After a long reign as one of the best free video editors around, Windows Movie Maker has been discontinued. Microsoft pulled the software installer from its website on 10 January (although you can still download it from TechRadar), and has removed references to a new version for Windows 10.
Don't worry, though – Windows Movie Maker may have gone to the great hard drive in the sky, but there are some excellent alternatives available that are more powerful, just as easy to use, and – crucially – completely free.
All the features you know and love from Windows Movie Maker, with a very familiar look
At first glance, Shotcut bears little resemblance to Windows Movie Maker, but hit the Playlist and Timeline buttons at the top and it starts to look very familiar.
Open files to add them to your playlist, then drag and drop them onto the timeline to piece them together, just like you could in Movie Maker. Once you’ve got everything in order, hit the Filters button, then click the plus sign to apply transitions and effects. You can apply as many effects as you like, including coloured filters like those available in Windows Movie Maker, plus advanced options such as chroma key compositing for greenscreen effects.
There’s even a text option that lets you create titles and watermarks – and they look less cheesy than Windows Movie Maker’s equivalents.
Best of all, Shotcut is open source, so none of its features are hidden behind a paywall. If you miss Windows Movie Maker, Shotcut is the best alternative.
Download here: Shotcut
A great Windows Movie Maker alternative for anyone with a creative streak
VSDC Free Video Editor looks less like Windows Movie Maker than Shotcut, but it’s superb if you’re willing to try something new. Video projects are built from video clips, audio files and pictures. Once you’ve selected your source files and put them in order, you can add annotations, effects, cursors, notes, and charts.
There’s a lot to experiment with, but thankfully VSDC Free Video Editor includes wizards that walk you through the trickier parts. We particularly like the retro-style filters and animations, which really bring a video project to life.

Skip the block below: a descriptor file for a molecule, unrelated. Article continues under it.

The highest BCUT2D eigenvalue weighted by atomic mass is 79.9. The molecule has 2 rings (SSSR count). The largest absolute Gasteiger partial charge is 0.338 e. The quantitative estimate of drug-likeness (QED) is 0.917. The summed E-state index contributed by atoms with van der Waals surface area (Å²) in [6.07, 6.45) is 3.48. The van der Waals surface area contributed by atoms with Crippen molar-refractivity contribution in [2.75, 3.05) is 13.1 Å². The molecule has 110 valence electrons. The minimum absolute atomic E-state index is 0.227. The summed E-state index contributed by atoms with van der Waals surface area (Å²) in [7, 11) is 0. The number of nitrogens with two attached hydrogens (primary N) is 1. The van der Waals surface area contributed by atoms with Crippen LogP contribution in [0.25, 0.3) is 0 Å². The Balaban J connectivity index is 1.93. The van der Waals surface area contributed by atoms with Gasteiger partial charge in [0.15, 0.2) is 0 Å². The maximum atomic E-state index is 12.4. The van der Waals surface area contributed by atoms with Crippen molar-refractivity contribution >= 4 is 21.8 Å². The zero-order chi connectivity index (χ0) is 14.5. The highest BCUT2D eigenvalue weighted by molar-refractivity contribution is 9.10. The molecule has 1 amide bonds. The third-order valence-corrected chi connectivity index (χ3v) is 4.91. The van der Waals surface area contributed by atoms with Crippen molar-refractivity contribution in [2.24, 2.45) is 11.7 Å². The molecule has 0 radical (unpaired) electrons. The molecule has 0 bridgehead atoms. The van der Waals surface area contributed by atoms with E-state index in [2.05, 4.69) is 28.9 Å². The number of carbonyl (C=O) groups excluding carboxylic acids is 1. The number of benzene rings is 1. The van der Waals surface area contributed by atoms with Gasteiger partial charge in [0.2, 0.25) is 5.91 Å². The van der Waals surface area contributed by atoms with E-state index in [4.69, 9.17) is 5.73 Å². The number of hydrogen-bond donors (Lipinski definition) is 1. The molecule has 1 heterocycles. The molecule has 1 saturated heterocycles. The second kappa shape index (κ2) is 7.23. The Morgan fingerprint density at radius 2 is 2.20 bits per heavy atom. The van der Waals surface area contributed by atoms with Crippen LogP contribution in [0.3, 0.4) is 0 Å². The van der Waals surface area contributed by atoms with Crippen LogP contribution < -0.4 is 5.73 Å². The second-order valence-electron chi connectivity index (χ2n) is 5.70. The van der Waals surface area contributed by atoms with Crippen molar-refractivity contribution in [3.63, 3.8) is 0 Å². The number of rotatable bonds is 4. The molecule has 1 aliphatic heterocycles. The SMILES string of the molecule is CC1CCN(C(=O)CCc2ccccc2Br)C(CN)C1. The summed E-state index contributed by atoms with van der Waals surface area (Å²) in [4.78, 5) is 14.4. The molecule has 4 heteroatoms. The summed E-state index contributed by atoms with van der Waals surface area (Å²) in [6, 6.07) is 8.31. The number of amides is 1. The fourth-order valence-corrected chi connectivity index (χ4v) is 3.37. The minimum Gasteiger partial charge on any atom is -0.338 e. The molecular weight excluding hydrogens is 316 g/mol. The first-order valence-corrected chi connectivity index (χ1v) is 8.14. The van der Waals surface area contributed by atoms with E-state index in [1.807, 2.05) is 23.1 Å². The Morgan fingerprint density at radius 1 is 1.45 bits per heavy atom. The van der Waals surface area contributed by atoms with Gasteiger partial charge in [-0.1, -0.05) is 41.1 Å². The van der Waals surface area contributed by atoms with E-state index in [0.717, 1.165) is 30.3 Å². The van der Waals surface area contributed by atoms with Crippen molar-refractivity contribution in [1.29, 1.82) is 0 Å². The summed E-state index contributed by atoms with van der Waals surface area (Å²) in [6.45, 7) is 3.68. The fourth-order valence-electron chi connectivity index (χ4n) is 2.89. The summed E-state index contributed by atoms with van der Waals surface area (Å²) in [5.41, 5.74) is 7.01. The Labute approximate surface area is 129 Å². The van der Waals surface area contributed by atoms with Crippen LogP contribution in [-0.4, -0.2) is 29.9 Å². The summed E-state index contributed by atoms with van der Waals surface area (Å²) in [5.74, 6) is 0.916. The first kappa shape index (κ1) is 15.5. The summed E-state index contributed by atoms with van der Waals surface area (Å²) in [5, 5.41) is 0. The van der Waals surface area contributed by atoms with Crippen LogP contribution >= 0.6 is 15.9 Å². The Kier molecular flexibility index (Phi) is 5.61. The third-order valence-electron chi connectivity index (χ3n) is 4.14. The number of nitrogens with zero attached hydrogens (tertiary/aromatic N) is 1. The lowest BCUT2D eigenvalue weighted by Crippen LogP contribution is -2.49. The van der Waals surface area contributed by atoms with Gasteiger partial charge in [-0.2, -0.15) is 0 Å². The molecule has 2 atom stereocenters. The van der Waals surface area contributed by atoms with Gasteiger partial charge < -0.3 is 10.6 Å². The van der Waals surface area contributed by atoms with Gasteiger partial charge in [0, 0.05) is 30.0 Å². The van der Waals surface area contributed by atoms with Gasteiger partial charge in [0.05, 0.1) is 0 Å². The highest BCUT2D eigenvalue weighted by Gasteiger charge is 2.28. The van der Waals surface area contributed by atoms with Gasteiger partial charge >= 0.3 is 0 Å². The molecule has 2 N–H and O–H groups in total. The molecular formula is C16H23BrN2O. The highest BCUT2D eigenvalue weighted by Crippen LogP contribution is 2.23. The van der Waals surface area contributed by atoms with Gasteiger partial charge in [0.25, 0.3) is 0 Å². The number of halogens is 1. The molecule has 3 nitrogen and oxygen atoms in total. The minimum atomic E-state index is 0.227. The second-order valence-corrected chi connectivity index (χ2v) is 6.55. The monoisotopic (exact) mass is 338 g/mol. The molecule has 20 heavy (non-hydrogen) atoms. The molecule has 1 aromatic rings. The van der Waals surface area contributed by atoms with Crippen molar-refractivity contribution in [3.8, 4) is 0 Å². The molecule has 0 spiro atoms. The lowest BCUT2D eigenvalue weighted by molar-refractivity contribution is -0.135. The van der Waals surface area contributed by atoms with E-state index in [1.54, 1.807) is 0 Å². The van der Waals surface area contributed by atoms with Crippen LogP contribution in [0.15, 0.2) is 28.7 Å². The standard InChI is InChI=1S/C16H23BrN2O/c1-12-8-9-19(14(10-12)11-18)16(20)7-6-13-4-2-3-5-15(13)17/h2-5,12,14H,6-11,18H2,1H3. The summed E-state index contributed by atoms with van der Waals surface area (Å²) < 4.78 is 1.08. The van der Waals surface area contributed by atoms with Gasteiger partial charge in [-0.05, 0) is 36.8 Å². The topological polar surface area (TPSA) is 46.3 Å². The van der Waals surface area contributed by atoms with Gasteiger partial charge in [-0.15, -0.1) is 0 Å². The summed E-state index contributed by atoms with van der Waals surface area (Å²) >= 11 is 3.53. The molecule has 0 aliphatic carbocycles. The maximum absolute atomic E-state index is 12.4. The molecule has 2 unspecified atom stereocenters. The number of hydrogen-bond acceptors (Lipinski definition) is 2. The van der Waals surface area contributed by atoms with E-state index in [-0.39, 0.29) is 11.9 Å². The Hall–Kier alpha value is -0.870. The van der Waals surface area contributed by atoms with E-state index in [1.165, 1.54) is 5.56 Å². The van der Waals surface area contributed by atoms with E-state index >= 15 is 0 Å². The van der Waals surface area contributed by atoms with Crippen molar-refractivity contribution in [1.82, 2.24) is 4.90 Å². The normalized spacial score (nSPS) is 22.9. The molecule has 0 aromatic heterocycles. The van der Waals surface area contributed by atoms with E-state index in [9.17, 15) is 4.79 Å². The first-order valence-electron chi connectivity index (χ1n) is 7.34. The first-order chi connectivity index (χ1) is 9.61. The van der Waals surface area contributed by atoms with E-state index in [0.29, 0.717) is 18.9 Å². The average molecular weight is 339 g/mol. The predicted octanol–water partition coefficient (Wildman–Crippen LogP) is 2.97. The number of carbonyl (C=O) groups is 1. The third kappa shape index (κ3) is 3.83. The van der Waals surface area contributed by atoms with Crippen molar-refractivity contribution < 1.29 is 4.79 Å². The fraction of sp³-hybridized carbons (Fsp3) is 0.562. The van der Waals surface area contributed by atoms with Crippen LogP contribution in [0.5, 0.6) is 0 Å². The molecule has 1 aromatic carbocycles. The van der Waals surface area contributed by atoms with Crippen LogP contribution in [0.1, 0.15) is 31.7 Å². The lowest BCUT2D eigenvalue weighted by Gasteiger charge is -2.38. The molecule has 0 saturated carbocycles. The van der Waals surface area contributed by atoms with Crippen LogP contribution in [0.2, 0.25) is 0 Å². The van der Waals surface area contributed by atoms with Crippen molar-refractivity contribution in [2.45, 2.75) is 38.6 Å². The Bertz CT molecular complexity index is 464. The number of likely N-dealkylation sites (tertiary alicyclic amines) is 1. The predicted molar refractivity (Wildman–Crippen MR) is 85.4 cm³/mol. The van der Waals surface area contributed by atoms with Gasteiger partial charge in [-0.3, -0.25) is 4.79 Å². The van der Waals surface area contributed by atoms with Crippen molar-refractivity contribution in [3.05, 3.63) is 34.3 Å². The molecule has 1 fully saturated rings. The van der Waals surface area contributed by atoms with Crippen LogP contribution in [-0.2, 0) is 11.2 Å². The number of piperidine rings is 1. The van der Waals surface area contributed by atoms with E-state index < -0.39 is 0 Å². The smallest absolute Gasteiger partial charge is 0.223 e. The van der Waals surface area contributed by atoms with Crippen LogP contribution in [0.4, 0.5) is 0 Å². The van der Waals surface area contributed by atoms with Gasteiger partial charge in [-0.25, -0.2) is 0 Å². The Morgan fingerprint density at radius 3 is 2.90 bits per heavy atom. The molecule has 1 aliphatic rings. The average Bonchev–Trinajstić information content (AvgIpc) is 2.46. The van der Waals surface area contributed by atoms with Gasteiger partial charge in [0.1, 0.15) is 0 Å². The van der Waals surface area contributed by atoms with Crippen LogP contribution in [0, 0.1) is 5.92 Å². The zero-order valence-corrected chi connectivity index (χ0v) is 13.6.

Note that you won’t be able to export your project if you’ve used premium features like hardware acceleration, which is enabled by default. You can turn it off by clicking Options (in the top right), selecting Acceleration Options and unchecking ‘Use hardware acceleration for encoding video’.
VSDC receives frequent updates to add new features, and is an excellent alternative to Windows Movie Maker if you’re interested in getting creative.
Download here: VSDC Free Video Editor
A simple Windows Movie Maker alternative with hidden depths, including lots of export options
If you only used Windows Movie Maker for basic video editing tasks, Avidemux is well worth a look. It doesn’t offer a fancy interface or direct sharing to social media, but if you take a little time to peruse its menus, you’ll find it’s surprisingly capable.
There are preset profiles for different output devices, video and audio filters, fades, subtitles, and lots of customizable encoding options.
The main downside of Avidemux is that you can’t combine videos that are different heights or widths. This won’t matter if you’re putting footage all shot using the same smartphone or screen capture tool, but can be inconvenient if your media come from different sources. To get around it, you have to resize each clip separately, export it, then make a new project. It’s not a serious issue, but the developers are aware and it should be resolved in a future update.
Download here: Avidemux
A Windows Movie Maker lookalike that layers new features on top of the old
Of all the tools here, VideoPad Video Editor is the one that most closely resembles Windows Movie Maker. You’ll be up and running in seconds – just import your video clips, audio files and still images, then drag and drop them into the timeline at the bottom of the window.
In fact, VideoPad Video Editor resembles good old Windows Movie Maker so closely that some of its effects now look a bit cheesy, and its interface (a busy combination of icons, menus and ribbons) looks rather dated. It’s kept up to date with stereoscopic 3D conversion, direct sharing to social media, and chroma keying. VideoPad Video Editor also lets you export videos in 4K – a feature you’d normally only find in premium tools.
There’s also a premium version of VideoPad Video Editor, which adds support for extensions and an unlimited number of audio tracks, but the free edition offers everything else you could wish for.
Download here: VideoPad Video Editor
A big step up from Windows Movie Maker – professional editing, free for personal use
If you liked Windows Movie Maker but found its simplicity restrictive, take a look at Lightworks. It’s free for personal use, and the professional version (which includes more export options) is used by real Hollywood movie producers.
Lightworks’ interface is very different from the other video editors here; it’s made up of floating windows and uses many terms that derive from the days of tape-based video recording and production. If you’re used to Windows Movie Maker, you’ll need to refer to a beginner’s guide to get started.
Lightworks is a superb video editing suite, and we highly recommend it, but its complexity means it’s a significant step up from Windows Movie Maker rather than a replacement.
Download here: Lightworks